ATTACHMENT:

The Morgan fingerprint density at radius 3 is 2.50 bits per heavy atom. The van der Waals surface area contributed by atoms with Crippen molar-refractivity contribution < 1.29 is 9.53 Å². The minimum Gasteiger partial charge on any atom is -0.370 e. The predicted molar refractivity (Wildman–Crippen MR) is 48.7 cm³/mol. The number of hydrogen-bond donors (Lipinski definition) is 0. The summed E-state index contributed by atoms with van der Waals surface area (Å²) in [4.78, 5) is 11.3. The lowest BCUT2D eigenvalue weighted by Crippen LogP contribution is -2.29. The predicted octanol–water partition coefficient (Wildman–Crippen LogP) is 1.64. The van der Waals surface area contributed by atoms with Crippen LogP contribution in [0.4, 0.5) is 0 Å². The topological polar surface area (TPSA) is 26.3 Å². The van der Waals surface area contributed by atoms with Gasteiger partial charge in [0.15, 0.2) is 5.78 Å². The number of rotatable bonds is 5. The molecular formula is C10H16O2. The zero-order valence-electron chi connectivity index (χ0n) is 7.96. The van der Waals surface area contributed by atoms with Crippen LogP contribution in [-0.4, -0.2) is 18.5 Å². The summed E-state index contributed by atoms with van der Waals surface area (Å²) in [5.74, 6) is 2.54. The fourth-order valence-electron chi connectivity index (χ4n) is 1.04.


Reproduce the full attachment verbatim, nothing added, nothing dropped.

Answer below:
The Morgan fingerprint density at radius 3 is 2.50 bits per heavy atom. The van der Waals surface area contributed by atoms with Crippen molar-refractivity contribution < 1.29 is 9.53 Å². The minimum Gasteiger partial charge on any atom is -0.370 e. The predicted molar refractivity (Wildman–Crippen MR) is 48.7 cm³/mol. The number of hydrogen-bond donors (Lipinski definition) is 0. The summed E-state index contributed by atoms with van der Waals surface area (Å²) in [4.78, 5) is 11.3. The lowest BCUT2D eigenvalue weighted by Crippen LogP contribution is -2.29. The predicted octanol–water partition coefficient (Wildman–Crippen LogP) is 1.64. The van der Waals surface area contributed by atoms with Crippen LogP contribution in [0.4, 0.5) is 0 Å². The topological polar surface area (TPSA) is 26.3 Å². The van der Waals surface area contributed by atoms with Gasteiger partial charge in [0.15, 0.2) is 5.78 Å². The number of rotatable bonds is 5. The molecular formula is C10H16O2. The zero-order valence-electron chi connectivity index (χ0n) is 7.96. The van der Waals surface area contributed by atoms with Crippen LogP contribution in [-0.4, -0.2) is 18.5 Å². The summed E-state index contributed by atoms with van der Waals surface area (Å²) in [5.74, 6) is 2.54. The fourth-order valence-electron chi connectivity index (χ4n) is 1.04.